In the months before the 9/11 attacks on the United States, dozens of artists spontaneously started making images, music and films about terrible things happening to the World Trade Center and America at large.
But the latest discovery of 9/11 predictions goes back to 1995, when Steve Jackson Games released its new version of the popular "Illuminati" strategy card game.
What's most disturbing about the images of the Pentagon on fire and dual explosions in the World Trade Center towers is not the accuracy but the motivation.
"Illuminati: New World Order" is all about competing alliances of secret societies controlling (and exterminating) the world population through fake terrorism, manufactured epidemics, media manipulation, "combined disasters," agents provocateurs, phony religious leaders and stage-managed Hegelian contests between idealogies such as Islam vs. Christianity, Communism vs. Capitalism or Left vs. Right.
The game is loosely based on the conspiracies documented in Robert Anton Wilson & Robert Shea's "Illuminatus Trilogy," based on the detailed conspiracy theories sent as letters to the editor when the authors worked for Playboy magazine some three decades ago.
The goal of the game is total world domination, just like in reality.
The X-Files' spinoff "The Lone Gunmen," for example, started its short life on Fox TV in March 2001 with a pilot episode about a "shadow government" of defense contractors who fly a passenger jet into the World Trade Center in order to start profitable wars against "tin-pot dictators."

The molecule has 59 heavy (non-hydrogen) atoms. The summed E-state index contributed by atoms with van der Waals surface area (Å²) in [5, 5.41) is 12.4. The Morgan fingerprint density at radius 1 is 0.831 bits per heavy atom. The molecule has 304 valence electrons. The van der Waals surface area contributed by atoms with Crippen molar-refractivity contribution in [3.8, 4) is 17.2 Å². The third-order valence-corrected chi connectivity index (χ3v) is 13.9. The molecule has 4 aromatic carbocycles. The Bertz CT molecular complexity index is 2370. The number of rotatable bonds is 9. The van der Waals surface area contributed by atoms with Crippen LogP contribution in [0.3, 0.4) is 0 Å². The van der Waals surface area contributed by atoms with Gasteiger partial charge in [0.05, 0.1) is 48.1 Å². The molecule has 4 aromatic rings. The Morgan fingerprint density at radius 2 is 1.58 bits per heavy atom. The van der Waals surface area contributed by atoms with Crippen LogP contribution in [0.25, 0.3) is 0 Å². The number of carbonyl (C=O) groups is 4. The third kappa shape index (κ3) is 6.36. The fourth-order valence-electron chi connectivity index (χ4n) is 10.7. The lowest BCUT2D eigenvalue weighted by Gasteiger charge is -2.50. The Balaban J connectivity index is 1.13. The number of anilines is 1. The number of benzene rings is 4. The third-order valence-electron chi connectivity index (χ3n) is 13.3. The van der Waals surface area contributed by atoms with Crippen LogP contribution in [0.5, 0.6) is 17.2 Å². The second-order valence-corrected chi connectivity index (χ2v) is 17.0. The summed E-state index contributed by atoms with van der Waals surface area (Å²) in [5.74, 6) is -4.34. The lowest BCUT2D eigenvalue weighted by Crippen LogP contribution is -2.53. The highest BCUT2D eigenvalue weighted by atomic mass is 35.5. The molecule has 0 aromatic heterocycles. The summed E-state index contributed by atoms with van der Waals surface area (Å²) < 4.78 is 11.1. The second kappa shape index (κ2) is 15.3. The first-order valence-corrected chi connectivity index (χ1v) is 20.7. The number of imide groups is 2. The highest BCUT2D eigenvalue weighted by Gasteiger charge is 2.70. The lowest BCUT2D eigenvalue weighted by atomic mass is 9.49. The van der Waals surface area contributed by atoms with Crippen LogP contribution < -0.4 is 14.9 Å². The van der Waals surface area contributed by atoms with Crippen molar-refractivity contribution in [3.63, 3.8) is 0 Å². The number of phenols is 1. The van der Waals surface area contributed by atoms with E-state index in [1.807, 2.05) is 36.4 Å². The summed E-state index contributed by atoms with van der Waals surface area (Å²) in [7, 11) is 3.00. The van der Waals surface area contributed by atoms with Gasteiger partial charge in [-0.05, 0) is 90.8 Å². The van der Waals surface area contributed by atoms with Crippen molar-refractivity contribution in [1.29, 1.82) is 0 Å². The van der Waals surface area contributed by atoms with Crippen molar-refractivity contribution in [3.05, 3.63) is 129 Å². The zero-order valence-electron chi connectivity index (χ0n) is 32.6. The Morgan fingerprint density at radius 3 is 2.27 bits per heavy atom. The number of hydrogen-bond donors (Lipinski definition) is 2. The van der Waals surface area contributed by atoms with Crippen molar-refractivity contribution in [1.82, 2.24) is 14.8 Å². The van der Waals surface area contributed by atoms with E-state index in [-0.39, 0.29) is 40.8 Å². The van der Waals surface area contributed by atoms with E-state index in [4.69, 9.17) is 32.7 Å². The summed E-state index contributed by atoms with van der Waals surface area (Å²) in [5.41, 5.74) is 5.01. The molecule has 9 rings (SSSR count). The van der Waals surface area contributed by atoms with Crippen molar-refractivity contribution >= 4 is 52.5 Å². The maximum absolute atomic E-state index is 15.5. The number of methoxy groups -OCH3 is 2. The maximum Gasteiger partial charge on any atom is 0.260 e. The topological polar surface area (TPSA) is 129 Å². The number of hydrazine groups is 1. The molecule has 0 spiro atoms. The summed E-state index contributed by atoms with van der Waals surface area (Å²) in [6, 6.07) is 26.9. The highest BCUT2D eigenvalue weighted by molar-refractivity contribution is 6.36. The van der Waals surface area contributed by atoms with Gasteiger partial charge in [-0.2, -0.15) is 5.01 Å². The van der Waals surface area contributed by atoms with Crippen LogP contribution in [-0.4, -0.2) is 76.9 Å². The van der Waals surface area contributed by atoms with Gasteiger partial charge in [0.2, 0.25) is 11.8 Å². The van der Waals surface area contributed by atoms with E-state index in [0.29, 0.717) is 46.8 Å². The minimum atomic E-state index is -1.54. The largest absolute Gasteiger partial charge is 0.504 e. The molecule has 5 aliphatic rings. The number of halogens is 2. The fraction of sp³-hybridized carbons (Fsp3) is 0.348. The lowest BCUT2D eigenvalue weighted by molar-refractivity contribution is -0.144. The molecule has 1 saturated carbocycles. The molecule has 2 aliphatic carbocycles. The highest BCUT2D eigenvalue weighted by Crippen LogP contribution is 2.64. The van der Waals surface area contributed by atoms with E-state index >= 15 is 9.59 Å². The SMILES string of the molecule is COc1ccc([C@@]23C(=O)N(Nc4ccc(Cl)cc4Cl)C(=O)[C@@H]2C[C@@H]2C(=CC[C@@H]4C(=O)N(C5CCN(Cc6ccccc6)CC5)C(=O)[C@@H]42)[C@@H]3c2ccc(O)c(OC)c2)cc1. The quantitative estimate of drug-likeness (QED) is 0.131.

Political rappers The Coup finalized the cover of their 2001 CD "Party Music" in June of that year: It shows Coup members Pam the Funkstress and Boots Riley in front of the WTC, with both towers exploding as they actually did a few months later.
Wilco's "Yankee Hotel Foxtrot" -- with its eerie sepia cover showing "twin tower" high-rises -- seemed to be a stoned soundtrack to the television news on that day.
The song "Jesus, Etc." was especially brutal with its pre-9/11 lyrics of tall buildings burning with workers trapped inside as "skyscrapers are scraping together."
And Bob Dylan's "Love and Theft," which had its long-planned commercial release on 9/11, was so specific in its descriptions of an American apocalypse run by amoral confidence men that just a week after the attacks the Village Voice demanded, "What did Dylan know and when did he know it?"
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